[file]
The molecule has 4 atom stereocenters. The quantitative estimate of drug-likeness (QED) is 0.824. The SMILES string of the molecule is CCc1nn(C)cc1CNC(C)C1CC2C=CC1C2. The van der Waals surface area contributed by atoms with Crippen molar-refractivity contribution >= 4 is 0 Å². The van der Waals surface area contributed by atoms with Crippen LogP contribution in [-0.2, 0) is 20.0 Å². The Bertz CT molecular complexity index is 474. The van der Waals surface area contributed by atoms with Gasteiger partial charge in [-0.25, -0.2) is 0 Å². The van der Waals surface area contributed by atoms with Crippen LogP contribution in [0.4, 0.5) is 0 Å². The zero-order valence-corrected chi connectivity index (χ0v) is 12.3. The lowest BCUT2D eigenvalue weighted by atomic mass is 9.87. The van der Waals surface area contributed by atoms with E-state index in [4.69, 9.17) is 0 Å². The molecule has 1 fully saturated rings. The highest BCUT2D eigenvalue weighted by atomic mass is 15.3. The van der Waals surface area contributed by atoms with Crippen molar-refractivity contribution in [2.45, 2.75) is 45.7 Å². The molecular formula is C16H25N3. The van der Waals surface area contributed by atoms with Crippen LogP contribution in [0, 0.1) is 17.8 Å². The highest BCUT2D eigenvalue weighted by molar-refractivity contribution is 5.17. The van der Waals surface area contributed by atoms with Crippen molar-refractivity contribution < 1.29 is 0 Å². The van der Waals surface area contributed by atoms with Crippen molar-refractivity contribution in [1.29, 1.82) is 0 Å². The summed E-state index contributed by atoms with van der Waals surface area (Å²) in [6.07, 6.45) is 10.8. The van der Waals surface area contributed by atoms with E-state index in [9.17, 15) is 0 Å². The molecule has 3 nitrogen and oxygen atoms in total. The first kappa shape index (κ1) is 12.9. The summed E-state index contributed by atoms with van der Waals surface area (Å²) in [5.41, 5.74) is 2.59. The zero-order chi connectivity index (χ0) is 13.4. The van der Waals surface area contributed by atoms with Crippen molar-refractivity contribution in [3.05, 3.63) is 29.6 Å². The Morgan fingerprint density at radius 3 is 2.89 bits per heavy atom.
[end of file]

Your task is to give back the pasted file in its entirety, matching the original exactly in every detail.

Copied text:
The molecule has 4 atom stereocenters. The quantitative estimate of drug-likeness (QED) is 0.824. The SMILES string of the molecule is CCc1nn(C)cc1CNC(C)C1CC2C=CC1C2. The van der Waals surface area contributed by atoms with Crippen molar-refractivity contribution >= 4 is 0 Å². The van der Waals surface area contributed by atoms with Crippen LogP contribution in [-0.2, 0) is 20.0 Å². The Bertz CT molecular complexity index is 474. The van der Waals surface area contributed by atoms with Gasteiger partial charge in [-0.25, -0.2) is 0 Å². The van der Waals surface area contributed by atoms with Crippen LogP contribution in [0.4, 0.5) is 0 Å². The zero-order valence-corrected chi connectivity index (χ0v) is 12.3. The lowest BCUT2D eigenvalue weighted by atomic mass is 9.87. The van der Waals surface area contributed by atoms with E-state index in [4.69, 9.17) is 0 Å². The molecule has 1 fully saturated rings. The highest BCUT2D eigenvalue weighted by atomic mass is 15.3. The van der Waals surface area contributed by atoms with Crippen molar-refractivity contribution in [2.45, 2.75) is 45.7 Å². The molecular formula is C16H25N3. The van der Waals surface area contributed by atoms with Crippen LogP contribution in [0, 0.1) is 17.8 Å². The highest BCUT2D eigenvalue weighted by molar-refractivity contribution is 5.17. The van der Waals surface area contributed by atoms with Crippen molar-refractivity contribution < 1.29 is 0 Å². The van der Waals surface area contributed by atoms with Crippen molar-refractivity contribution in [1.29, 1.82) is 0 Å². The summed E-state index contributed by atoms with van der Waals surface area (Å²) in [6.07, 6.45) is 10.8. The van der Waals surface area contributed by atoms with E-state index in [9.17, 15) is 0 Å². The molecule has 3 nitrogen and oxygen atoms in total. The first kappa shape index (κ1) is 12.9. The summed E-state index contributed by atoms with van der Waals surface area (Å²) in [5.41, 5.74) is 2.59. The zero-order chi connectivity index (χ0) is 13.4. The van der Waals surface area contributed by atoms with Crippen molar-refractivity contribution in [3.05, 3.63) is 29.6 Å². The Morgan fingerprint density at radius 3 is 2.89 bits per heavy atom.